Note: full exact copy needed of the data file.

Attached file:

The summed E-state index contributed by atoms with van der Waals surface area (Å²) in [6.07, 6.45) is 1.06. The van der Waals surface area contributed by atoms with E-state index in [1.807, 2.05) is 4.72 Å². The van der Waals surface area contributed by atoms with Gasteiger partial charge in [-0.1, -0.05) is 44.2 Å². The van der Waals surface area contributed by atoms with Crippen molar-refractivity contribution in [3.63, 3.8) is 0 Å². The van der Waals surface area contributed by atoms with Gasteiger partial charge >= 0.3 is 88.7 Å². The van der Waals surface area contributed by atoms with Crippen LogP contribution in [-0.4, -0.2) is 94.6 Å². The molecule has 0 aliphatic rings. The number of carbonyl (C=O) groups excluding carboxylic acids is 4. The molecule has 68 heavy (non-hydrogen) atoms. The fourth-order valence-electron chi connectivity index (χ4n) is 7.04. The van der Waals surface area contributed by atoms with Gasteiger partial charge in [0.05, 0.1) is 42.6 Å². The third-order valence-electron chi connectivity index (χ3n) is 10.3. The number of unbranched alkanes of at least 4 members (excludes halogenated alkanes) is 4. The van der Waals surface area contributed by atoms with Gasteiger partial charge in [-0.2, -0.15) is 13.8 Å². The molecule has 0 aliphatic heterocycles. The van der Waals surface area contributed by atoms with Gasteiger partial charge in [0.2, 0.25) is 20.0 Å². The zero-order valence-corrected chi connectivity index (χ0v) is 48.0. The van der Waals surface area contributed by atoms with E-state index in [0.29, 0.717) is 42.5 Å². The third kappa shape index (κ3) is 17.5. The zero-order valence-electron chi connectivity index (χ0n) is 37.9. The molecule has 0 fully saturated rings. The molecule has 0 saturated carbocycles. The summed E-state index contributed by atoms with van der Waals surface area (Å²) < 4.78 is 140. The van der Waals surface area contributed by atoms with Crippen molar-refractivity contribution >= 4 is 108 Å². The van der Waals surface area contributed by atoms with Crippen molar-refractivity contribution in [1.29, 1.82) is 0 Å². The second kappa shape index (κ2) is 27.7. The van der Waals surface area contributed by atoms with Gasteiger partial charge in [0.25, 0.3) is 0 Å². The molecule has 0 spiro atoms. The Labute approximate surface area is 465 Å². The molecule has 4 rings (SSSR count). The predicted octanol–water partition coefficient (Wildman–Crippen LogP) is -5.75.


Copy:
The summed E-state index contributed by atoms with van der Waals surface area (Å²) in [6.07, 6.45) is 1.06. The van der Waals surface area contributed by atoms with E-state index in [1.807, 2.05) is 4.72 Å². The van der Waals surface area contributed by atoms with Gasteiger partial charge in [-0.1, -0.05) is 44.2 Å². The van der Waals surface area contributed by atoms with Crippen molar-refractivity contribution in [3.63, 3.8) is 0 Å². The van der Waals surface area contributed by atoms with Gasteiger partial charge >= 0.3 is 88.7 Å². The van der Waals surface area contributed by atoms with Crippen LogP contribution in [-0.4, -0.2) is 94.6 Å². The molecule has 0 aliphatic rings. The number of carbonyl (C=O) groups excluding carboxylic acids is 4. The molecule has 68 heavy (non-hydrogen) atoms. The fourth-order valence-electron chi connectivity index (χ4n) is 7.04. The van der Waals surface area contributed by atoms with Gasteiger partial charge in [0.05, 0.1) is 42.6 Å². The third-order valence-electron chi connectivity index (χ3n) is 10.3. The number of unbranched alkanes of at least 4 members (excludes halogenated alkanes) is 4. The van der Waals surface area contributed by atoms with Gasteiger partial charge in [-0.2, -0.15) is 13.8 Å². The molecule has 0 aliphatic heterocycles. The van der Waals surface area contributed by atoms with Gasteiger partial charge in [0.2, 0.25) is 20.0 Å². The zero-order valence-corrected chi connectivity index (χ0v) is 48.0. The van der Waals surface area contributed by atoms with E-state index in [0.29, 0.717) is 42.5 Å². The third kappa shape index (κ3) is 17.5. The zero-order valence-electron chi connectivity index (χ0n) is 37.9. The molecule has 0 fully saturated rings. The molecule has 0 saturated carbocycles. The summed E-state index contributed by atoms with van der Waals surface area (Å²) < 4.78 is 140. The van der Waals surface area contributed by atoms with Crippen molar-refractivity contribution >= 4 is 108 Å². The van der Waals surface area contributed by atoms with Crippen molar-refractivity contribution in [1.29, 1.82) is 0 Å². The second kappa shape index (κ2) is 27.7. The van der Waals surface area contributed by atoms with Gasteiger partial charge in [0.25, 0.3) is 0 Å². The molecule has 0 spiro atoms. The Labute approximate surface area is 465 Å². The molecule has 4 rings (SSSR count). The predicted octanol–water partition coefficient (Wildman–Crippen LogP) is -5.75.